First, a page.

Tomorrow, the Belgian designer Olivier Theyskens will sign copies of his new book, “She Walks In Beauty,” at the Rizzoli store in New York City. With four collections under his newly relaunched eponymous line, a museum retrospective, and a book, Theyskens reflects on his body of work.
Last November the Belgian designer Olivier Theyskens led a press tour of his retrospective, “She Walks In Beauty,” at the Mode Museum in Antwerp. It was the last exhibit that MoMu put on before closing for a two-year renovation. Theyskens was in good spirits; few designers get a retrospective at forty, but Theyskens made seismic waves in fashion pretty much straight out of school. He was part of the golden generation of the Belgian designers that swept the fashion world off its feet in the ‘90s with an unprecedented tsunami of creativity. Theyskens was one of the few who were not a product of the Antwerp Royal Academy; he graduated from La Cambre, the visual art school in Brussels.
His darkly romantic vision jived well with the zeitgeist – back then the fashion world had not yet become the fashion industry, and depth of vision and creativity was prized above commercialism. His aesthetic neatly fit in with those of some of his countrymen – Ann Demeulemeester, Jurgi Persoons, and Veronique Branquinho – but it was also very much his own. For Theyskens the dress remained the pinnacle of a woman’s wardrobe, and he had the highest respect for Parisian couturiers. Theyskens’s greatest early achievement was to take couture and make it modern by liberating the handmade dress from the stuffy Parisian ateliers and haute bourgeoisie salons – he made it sensual, otherworldly, and relatable to a set of women who wouldn’t be caught dead near rue Cambon. He added leather to silk tulle, and he made the hook-and-eye closure into a sartorial sex symbol. There were quite a few standouts from his debut, Spring/Summer 1999, collection – a dress overlaid with pigeons that seemed to devour the model, a skirt with lines that resembled hair. Perhaps the most famous was the long black silk taffeta gown with hook-and-eye closure in a shape of a cross, which has become the holy grail of a wedding dress for many a goth bride.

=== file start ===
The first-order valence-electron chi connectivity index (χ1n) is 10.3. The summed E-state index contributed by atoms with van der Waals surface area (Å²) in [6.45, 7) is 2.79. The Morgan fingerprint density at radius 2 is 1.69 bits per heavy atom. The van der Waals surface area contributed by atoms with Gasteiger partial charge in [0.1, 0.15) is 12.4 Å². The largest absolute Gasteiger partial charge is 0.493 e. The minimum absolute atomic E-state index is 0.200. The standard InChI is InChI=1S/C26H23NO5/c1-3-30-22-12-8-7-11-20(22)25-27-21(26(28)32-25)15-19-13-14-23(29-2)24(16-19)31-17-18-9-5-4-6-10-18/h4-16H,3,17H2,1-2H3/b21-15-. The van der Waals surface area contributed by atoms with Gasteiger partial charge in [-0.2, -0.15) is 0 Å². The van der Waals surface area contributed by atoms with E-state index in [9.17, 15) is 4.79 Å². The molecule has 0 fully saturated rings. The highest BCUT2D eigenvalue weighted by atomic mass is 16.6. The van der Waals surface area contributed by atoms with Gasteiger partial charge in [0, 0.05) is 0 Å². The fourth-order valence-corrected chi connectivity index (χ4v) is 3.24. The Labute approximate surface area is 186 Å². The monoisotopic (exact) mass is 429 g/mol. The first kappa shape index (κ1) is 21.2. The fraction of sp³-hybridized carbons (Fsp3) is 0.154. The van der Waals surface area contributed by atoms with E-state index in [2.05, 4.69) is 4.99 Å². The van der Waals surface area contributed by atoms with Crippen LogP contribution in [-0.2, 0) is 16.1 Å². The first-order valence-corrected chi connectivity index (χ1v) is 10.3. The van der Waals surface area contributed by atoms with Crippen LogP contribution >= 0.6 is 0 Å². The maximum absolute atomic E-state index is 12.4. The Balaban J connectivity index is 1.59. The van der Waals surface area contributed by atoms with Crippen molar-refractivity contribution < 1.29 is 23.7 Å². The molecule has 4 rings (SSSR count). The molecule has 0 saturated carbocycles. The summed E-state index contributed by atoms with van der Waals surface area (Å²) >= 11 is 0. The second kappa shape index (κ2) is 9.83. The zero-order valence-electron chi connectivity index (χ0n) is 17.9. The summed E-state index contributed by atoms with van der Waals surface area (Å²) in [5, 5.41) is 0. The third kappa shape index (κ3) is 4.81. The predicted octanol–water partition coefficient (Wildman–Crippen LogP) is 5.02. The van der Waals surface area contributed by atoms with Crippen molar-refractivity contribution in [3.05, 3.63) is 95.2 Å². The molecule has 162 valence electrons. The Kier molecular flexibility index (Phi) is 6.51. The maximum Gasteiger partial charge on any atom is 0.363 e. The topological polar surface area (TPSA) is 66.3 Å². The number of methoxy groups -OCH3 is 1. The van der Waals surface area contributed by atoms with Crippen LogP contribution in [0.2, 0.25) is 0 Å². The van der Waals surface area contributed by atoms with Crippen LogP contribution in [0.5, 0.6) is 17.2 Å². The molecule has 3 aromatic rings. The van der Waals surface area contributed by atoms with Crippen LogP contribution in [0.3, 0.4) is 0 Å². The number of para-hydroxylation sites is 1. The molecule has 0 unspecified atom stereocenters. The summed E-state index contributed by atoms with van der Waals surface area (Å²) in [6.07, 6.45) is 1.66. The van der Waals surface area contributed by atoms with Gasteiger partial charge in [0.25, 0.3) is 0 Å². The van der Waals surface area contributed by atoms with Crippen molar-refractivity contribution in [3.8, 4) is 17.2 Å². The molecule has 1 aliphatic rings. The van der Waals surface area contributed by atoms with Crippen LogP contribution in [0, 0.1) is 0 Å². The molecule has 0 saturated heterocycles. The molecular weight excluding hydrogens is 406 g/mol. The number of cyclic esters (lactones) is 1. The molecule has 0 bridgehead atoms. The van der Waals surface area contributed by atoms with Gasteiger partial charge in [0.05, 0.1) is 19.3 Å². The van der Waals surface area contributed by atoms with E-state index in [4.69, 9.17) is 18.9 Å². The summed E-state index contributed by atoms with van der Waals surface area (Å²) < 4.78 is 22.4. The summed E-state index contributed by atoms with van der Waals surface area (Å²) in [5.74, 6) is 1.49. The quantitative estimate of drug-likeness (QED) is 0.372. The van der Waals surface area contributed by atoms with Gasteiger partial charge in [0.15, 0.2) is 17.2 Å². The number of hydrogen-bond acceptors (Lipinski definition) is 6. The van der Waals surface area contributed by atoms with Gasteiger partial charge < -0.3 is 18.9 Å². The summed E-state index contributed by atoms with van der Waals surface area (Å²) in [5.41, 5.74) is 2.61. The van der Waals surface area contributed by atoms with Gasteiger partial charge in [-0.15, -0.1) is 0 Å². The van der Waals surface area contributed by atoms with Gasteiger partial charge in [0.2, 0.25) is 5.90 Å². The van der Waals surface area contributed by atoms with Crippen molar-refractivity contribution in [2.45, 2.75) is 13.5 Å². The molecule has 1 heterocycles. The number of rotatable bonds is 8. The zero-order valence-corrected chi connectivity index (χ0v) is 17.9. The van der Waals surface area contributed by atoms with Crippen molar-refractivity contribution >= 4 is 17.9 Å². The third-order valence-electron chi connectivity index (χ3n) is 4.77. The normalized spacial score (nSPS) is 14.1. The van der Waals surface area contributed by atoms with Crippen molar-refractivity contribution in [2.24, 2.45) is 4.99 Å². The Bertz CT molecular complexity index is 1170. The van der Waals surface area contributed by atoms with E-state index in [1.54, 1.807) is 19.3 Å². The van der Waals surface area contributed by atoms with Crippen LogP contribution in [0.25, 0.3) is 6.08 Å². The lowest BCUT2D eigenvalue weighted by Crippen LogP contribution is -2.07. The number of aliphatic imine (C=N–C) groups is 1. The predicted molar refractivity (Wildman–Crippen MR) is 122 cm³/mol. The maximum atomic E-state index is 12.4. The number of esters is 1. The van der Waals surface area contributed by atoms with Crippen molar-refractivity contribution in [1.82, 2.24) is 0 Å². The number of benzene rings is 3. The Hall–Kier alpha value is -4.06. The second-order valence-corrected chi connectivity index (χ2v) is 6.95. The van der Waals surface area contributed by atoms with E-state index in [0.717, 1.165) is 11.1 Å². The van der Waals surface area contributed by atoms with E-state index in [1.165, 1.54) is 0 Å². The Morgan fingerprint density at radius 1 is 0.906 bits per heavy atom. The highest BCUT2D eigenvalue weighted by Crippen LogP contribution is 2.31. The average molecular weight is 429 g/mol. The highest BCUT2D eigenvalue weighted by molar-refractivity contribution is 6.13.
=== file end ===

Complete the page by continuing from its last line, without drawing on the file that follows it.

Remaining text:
Theyskens won famous fans and fanfare at the speed of light. Madonna wore one of his early ensembles. The Smashing Pumpkins used his dresses for the artwork and the tour for their 1998 album, “Adore.” In 2000, American Vogue declared him one of the most promising designers of the time in an issue that also featured Hussein Chalayan, Nicholas Ghesquire, Hedi Slimane, Junya Watanabe, and A.F. Vandevorst. His work was shot by Deborah Turbeville and Steven Meisel, among others.
And yet, as it often happens with a young designer, Theyskens operated on a shoestring budget. A season could make or break the brand, and break it did when the Twin Towers fell in 2001; the entire fashion calendar was thrown into disarray and buyers failed to show up. At the same time Rochas, the venerable French house that was being revived by Procter & Gamble, who owned its perfume division, came knocking on Theyskens’s door. With his label’s future uncertain, Theyskens took the opportunity.